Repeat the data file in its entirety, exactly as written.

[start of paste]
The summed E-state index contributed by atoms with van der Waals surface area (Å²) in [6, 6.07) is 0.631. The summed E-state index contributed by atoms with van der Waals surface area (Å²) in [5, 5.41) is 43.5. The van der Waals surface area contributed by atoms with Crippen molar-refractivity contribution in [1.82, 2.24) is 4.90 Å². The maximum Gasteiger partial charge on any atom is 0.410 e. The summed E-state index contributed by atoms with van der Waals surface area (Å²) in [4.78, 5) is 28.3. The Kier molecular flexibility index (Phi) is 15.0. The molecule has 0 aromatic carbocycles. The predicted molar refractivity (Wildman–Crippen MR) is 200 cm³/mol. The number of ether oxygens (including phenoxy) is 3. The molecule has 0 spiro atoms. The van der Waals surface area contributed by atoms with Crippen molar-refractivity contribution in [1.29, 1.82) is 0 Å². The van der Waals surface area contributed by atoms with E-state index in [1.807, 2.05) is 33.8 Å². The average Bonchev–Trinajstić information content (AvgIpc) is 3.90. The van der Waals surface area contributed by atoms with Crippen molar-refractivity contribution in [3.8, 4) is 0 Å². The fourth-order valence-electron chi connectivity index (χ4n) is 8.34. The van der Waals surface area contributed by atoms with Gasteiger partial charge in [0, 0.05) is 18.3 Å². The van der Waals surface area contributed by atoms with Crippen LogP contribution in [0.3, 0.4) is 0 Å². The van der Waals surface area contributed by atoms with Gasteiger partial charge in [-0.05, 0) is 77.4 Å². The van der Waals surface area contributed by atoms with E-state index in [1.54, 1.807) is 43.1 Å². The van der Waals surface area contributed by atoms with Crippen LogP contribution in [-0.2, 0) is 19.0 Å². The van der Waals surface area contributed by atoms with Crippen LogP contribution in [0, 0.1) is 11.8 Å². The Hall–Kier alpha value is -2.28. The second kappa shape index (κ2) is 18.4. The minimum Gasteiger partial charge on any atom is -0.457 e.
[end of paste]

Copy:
The summed E-state index contributed by atoms with van der Waals surface area (Å²) in [6, 6.07) is 0.631. The summed E-state index contributed by atoms with van der Waals surface area (Å²) in [5, 5.41) is 43.5. The van der Waals surface area contributed by atoms with Crippen molar-refractivity contribution in [1.82, 2.24) is 4.90 Å². The maximum Gasteiger partial charge on any atom is 0.410 e. The summed E-state index contributed by atoms with van der Waals surface area (Å²) in [4.78, 5) is 28.3. The Kier molecular flexibility index (Phi) is 15.0. The molecule has 0 aromatic carbocycles. The predicted molar refractivity (Wildman–Crippen MR) is 200 cm³/mol. The number of ether oxygens (including phenoxy) is 3. The molecule has 0 spiro atoms. The van der Waals surface area contributed by atoms with Crippen molar-refractivity contribution in [1.29, 1.82) is 0 Å². The van der Waals surface area contributed by atoms with E-state index in [1.807, 2.05) is 33.8 Å². The average Bonchev–Trinajstić information content (AvgIpc) is 3.90. The van der Waals surface area contributed by atoms with Crippen molar-refractivity contribution in [3.8, 4) is 0 Å². The fourth-order valence-electron chi connectivity index (χ4n) is 8.34. The van der Waals surface area contributed by atoms with Gasteiger partial charge in [0, 0.05) is 18.3 Å². The van der Waals surface area contributed by atoms with Crippen LogP contribution in [0.3, 0.4) is 0 Å². The van der Waals surface area contributed by atoms with Gasteiger partial charge in [-0.05, 0) is 77.4 Å². The van der Waals surface area contributed by atoms with E-state index in [1.54, 1.807) is 43.1 Å². The van der Waals surface area contributed by atoms with Crippen LogP contribution in [-0.2, 0) is 19.0 Å². The van der Waals surface area contributed by atoms with Crippen LogP contribution in [0, 0.1) is 11.8 Å². The Hall–Kier alpha value is -2.28. The second kappa shape index (κ2) is 18.4. The minimum Gasteiger partial charge on any atom is -0.457 e.